How do international money transfers work?

International money transfers explained

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If you want to send money overseas, foreign exchanges and currency brokers often charge no fees and can offer better exchange rates than a high street bank. So how does it work?


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How does money transfer work?

An international money order works differently depending on which provider you use, but they usually involve the following:

  1. You’ll first need to register an account with the international money transfer firm
  2. They will get in touch to discuss the transfer, informing you about the fees, exchange rates and any other necessary information you’ll need to approve before moving forward
  3. You can then book the transaction, giving details of the recipient’s account and pay the agreed amount, typically by electronic transfer from your UK bank account

Why people transfer money overseas

Data collected from 645 interviews conducted online by Consumer Intelligence, accurate as of April 2018

How long does it take to receive money from an IMT?

The whole process shouldn’t take more than one or two days, though this depends on the currency. Strong currencies like euros or US dollars should take less time than less stable ones, for example.

How do I transfer money to a foreign bank account

There are several ways you can go about transferring money overseas.

  • International money transfer firms typically offer competitive rates and count as one of the safer methods. Money transfer firms usually handle larger transfers, perhaps over £3,000. Their fees tend to be minimal and they offer more competitive exchange rates
  • High street transfer services are faster but more suitable for business money transfers, as the charges they levy on small amounts and personal money transfers can be quite high
  • Bank transfers can be arranged with a visit to your branch or through online and mobile banking. This is one of the most convenient ways to transfer money overseas as you won’t need to register. You’ll also be able to set up a transfer as a regular payment and will be covered by the Financial Conduct Authority. You pay for the convenience however, as the fees tend to be high and the exchange rates less good

Currencies people convert their money into for overseas money transfers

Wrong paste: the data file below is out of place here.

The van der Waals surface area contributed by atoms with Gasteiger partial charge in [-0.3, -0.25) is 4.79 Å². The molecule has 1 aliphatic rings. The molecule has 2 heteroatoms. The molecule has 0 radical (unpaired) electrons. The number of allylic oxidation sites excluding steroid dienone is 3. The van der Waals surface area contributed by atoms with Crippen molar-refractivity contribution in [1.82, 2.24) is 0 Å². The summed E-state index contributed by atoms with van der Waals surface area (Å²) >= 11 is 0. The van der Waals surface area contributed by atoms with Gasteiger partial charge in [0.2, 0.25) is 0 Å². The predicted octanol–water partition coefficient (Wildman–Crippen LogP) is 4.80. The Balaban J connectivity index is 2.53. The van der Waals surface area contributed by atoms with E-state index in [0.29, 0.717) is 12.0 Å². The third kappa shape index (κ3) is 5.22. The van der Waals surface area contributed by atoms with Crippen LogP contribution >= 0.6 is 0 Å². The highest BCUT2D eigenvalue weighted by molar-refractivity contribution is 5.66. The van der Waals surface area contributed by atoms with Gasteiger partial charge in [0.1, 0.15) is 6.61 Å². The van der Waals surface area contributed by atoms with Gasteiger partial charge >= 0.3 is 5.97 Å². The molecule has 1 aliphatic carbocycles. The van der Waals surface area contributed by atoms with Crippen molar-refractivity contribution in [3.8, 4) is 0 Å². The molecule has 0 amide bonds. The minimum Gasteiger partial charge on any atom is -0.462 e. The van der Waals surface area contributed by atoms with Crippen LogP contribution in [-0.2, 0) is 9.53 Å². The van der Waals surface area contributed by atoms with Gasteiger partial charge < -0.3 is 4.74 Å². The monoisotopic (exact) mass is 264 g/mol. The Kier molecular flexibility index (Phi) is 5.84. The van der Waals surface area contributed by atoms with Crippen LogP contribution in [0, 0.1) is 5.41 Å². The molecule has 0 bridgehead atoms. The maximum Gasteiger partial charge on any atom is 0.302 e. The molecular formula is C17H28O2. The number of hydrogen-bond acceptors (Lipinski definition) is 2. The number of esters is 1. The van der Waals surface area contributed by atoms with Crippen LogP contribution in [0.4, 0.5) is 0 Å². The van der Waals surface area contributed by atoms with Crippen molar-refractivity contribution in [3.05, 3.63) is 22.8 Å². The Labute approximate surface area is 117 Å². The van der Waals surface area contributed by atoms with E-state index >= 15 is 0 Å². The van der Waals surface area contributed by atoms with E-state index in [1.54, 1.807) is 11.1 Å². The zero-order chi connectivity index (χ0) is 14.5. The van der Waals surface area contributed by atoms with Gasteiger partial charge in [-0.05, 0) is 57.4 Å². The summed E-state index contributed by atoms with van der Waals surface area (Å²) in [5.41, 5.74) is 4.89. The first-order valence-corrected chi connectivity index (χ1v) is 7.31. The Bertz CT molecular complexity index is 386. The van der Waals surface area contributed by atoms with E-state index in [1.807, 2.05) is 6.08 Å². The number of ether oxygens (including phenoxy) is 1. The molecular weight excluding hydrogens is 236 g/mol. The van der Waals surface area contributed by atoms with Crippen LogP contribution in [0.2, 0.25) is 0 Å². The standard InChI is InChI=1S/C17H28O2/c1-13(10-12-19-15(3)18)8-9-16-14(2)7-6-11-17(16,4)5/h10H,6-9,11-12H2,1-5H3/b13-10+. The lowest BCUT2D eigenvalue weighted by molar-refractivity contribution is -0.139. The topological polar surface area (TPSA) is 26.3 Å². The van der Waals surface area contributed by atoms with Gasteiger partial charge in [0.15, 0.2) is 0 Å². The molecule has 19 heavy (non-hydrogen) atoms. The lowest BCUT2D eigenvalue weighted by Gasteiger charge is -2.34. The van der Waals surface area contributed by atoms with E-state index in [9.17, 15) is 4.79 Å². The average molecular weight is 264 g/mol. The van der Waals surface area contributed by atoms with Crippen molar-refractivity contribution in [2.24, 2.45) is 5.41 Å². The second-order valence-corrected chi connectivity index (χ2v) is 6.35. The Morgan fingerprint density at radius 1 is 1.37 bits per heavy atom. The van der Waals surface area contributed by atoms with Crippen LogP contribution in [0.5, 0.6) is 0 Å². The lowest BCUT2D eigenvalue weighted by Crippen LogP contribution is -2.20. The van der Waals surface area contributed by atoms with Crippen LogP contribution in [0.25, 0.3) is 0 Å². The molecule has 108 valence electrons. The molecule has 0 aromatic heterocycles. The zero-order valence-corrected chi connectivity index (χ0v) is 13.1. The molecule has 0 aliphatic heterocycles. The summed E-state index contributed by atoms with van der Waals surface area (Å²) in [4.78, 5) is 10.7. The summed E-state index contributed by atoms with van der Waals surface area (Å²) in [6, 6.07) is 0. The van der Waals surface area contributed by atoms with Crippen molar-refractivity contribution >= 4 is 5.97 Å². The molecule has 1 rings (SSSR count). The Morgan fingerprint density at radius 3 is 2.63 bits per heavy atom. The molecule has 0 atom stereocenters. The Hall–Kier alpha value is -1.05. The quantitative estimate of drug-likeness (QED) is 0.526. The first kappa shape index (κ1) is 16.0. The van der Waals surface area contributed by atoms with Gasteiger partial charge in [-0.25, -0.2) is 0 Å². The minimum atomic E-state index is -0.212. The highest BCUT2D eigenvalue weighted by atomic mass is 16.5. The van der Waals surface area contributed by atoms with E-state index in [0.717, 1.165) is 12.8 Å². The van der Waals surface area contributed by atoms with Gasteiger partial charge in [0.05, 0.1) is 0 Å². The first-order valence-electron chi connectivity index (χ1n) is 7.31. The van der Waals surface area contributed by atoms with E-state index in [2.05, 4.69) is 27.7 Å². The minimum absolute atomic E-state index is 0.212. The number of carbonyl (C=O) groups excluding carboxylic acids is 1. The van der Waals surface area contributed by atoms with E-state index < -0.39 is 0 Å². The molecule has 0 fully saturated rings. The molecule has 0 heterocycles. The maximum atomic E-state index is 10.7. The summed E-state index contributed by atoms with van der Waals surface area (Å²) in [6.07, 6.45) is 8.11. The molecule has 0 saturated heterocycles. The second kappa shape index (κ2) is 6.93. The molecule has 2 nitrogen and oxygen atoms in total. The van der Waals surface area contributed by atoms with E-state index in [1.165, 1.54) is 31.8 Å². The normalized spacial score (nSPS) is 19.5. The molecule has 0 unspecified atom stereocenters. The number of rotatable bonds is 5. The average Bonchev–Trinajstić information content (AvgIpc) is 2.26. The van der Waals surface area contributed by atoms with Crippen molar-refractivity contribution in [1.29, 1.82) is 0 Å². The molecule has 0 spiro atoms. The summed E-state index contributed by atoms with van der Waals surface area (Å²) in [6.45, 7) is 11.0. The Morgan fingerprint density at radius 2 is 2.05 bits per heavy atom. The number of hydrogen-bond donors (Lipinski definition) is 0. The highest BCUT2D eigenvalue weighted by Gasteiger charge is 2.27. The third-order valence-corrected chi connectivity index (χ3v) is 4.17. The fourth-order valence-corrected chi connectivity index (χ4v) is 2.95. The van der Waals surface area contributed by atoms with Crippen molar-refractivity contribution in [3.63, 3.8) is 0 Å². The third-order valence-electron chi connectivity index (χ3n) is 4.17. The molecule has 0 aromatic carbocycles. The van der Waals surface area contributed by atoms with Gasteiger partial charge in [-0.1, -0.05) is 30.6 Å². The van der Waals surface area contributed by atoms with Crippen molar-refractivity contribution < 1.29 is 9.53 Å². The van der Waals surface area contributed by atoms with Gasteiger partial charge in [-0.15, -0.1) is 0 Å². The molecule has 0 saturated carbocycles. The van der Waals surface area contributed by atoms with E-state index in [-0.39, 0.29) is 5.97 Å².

Data collected from 645 interviews conducted online by Consumer Intelligence, accurate as of April 2018

What is a SWIFT transfer?

A SWIFT transfer enables secure information, including financial transactions, to be transferred between banks safely. It is a messaging system used by most financial institutions, and it stands for the ‘Society of Worldwide Interbank Financial Telecommunications’.

How does a SWIFT transfer work?

SWIFT works similarly to a domestic transfer: your money will be transferred from one country to another, between financial institutions. The transfer requires an intermediary as it is international and usually requires extra information and specific authorisation.

It’s important to note that a SWIFT transfer does not involve funds: it sends information in a secure way, in that it sends the payment orders between banking institutions.

What is a SEPA transfer?

SEPA transfers can be made between any country which uses the euro as its currency. SEPA stands for the ‘Single Euro Payments Area’, and is part of a system designed to make transferring money between the participating countries as simple as domestic transactions. It has a number of perks:

  • You’ll be able to use your debit card anywhere the euro is accepted
  • SEPA can speed up international money transfers and keep to the guaranteed time
  • Banks aren’t allowed to make any deductions on the balance transferred

What details do I need for an international bank transfer?

It’s worth noting that in order to carry out a SEPA transfer, you’ll need to have an IBAN (International Bank Account Number) and the BIC (Business Identifier Code) unless you’re working within the UK.

Online money transfers are the most common method people used to transfer money overseas across all age groups

Data collected from 645 interviews conducted online by Consumer Intelligence, accurate as of April 2018

How does currency exchange work? 

An exchange rate tells you how much one currency is worth in a different currency. The basic rule is that the higher the exchange rate, the better the returns you receive.

The exchange rate is always subject to change as the central bank adjusts interest rates depending on the economic status of the country in question, which affects how much you can get for your holiday money.

Compare brokers

The cost of international money transfers varies from broker to broker. MoneySuperMarket’s free independent comparison service allows you to quickly and easily compare the deals on offer from all the major currency brokers, so you can make the most of your money. Compare international money orders and find the best fit for you.

 

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